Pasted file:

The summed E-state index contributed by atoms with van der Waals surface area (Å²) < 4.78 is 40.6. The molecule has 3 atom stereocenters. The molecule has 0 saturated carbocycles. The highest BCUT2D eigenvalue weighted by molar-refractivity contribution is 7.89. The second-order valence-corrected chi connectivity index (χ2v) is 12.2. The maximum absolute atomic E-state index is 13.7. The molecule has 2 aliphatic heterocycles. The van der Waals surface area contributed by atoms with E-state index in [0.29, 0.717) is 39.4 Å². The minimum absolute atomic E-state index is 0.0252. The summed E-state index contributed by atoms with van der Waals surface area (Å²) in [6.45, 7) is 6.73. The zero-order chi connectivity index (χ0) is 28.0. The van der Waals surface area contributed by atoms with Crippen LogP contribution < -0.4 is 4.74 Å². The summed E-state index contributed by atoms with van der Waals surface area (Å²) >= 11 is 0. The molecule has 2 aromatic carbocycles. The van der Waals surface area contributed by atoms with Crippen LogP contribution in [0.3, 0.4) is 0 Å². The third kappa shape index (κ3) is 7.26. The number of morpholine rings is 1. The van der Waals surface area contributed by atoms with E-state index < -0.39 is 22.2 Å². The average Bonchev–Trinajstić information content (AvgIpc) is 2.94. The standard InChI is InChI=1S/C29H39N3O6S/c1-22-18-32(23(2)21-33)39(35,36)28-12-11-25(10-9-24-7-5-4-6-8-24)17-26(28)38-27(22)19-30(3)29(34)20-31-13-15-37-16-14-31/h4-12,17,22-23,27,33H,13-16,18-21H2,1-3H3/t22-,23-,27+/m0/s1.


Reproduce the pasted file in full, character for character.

The summed E-state index contributed by atoms with van der Waals surface area (Å²) < 4.78 is 40.6. The molecule has 3 atom stereocenters. The molecule has 0 saturated carbocycles. The highest BCUT2D eigenvalue weighted by molar-refractivity contribution is 7.89. The second-order valence-corrected chi connectivity index (χ2v) is 12.2. The maximum absolute atomic E-state index is 13.7. The molecule has 2 aliphatic heterocycles. The van der Waals surface area contributed by atoms with E-state index in [0.29, 0.717) is 39.4 Å². The minimum absolute atomic E-state index is 0.0252. The summed E-state index contributed by atoms with van der Waals surface area (Å²) in [6.45, 7) is 6.73. The zero-order chi connectivity index (χ0) is 28.0. The van der Waals surface area contributed by atoms with Crippen LogP contribution < -0.4 is 4.74 Å². The summed E-state index contributed by atoms with van der Waals surface area (Å²) >= 11 is 0. The molecule has 2 aromatic carbocycles. The van der Waals surface area contributed by atoms with Crippen LogP contribution in [0.3, 0.4) is 0 Å². The third kappa shape index (κ3) is 7.26. The number of morpholine rings is 1. The van der Waals surface area contributed by atoms with E-state index < -0.39 is 22.2 Å². The average Bonchev–Trinajstić information content (AvgIpc) is 2.94. The standard InChI is InChI=1S/C29H39N3O6S/c1-22-18-32(23(2)21-33)39(35,36)28-12-11-25(10-9-24-7-5-4-6-8-24)17-26(28)38-27(22)19-30(3)29(34)20-31-13-15-37-16-14-31/h4-12,17,22-23,27,33H,13-16,18-21H2,1-3H3/t22-,23-,27+/m0/s1.